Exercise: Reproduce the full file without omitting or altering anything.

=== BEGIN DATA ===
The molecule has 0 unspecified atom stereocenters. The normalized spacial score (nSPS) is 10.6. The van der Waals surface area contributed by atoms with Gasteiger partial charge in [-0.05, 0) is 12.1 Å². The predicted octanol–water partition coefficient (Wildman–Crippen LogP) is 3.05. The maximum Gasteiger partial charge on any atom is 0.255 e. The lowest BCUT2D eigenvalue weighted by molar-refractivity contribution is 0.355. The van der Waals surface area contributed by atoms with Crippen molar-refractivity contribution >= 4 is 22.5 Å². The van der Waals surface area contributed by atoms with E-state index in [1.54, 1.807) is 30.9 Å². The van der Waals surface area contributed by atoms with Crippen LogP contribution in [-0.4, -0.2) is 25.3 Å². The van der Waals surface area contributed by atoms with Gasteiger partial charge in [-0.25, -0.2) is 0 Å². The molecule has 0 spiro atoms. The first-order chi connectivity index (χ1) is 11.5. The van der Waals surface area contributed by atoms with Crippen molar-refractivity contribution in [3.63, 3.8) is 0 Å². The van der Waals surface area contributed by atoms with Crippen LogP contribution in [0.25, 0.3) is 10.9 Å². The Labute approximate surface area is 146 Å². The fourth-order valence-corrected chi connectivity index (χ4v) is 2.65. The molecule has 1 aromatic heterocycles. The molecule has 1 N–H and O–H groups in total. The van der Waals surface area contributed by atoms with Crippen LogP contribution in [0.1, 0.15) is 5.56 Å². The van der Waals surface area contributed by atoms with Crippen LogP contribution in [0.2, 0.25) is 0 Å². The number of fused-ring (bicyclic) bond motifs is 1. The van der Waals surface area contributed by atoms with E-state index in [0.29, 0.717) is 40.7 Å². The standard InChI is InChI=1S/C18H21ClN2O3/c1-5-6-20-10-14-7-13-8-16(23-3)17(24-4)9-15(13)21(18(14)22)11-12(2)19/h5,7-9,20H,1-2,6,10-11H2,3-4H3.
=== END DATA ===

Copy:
The molecule has 0 unspecified atom stereocenters. The normalized spacial score (nSPS) is 10.6. The van der Waals surface area contributed by atoms with Gasteiger partial charge in [-0.05, 0) is 12.1 Å². The predicted octanol–water partition coefficient (Wildman–Crippen LogP) is 3.05. The maximum Gasteiger partial charge on any atom is 0.255 e. The lowest BCUT2D eigenvalue weighted by molar-refractivity contribution is 0.355. The van der Waals surface area contributed by atoms with Crippen molar-refractivity contribution >= 4 is 22.5 Å². The van der Waals surface area contributed by atoms with E-state index in [1.54, 1.807) is 30.9 Å². The van der Waals surface area contributed by atoms with Crippen LogP contribution in [-0.4, -0.2) is 25.3 Å². The van der Waals surface area contributed by atoms with Gasteiger partial charge in [-0.25, -0.2) is 0 Å². The molecule has 0 spiro atoms. The first-order chi connectivity index (χ1) is 11.5. The van der Waals surface area contributed by atoms with Crippen molar-refractivity contribution in [3.63, 3.8) is 0 Å². The van der Waals surface area contributed by atoms with Crippen LogP contribution in [0.25, 0.3) is 10.9 Å². The Labute approximate surface area is 146 Å². The fourth-order valence-corrected chi connectivity index (χ4v) is 2.65. The molecule has 1 aromatic heterocycles. The molecule has 1 N–H and O–H groups in total. The van der Waals surface area contributed by atoms with Crippen LogP contribution in [0.1, 0.15) is 5.56 Å². The van der Waals surface area contributed by atoms with Crippen LogP contribution in [0.2, 0.25) is 0 Å². The number of fused-ring (bicyclic) bond motifs is 1. The van der Waals surface area contributed by atoms with E-state index in [0.29, 0.717) is 40.7 Å². The standard InChI is InChI=1S/C18H21ClN2O3/c1-5-6-20-10-14-7-13-8-16(23-3)17(24-4)9-15(13)21(18(14)22)11-12(2)19/h5,7-9,20H,1-2,6,10-11H2,3-4H3.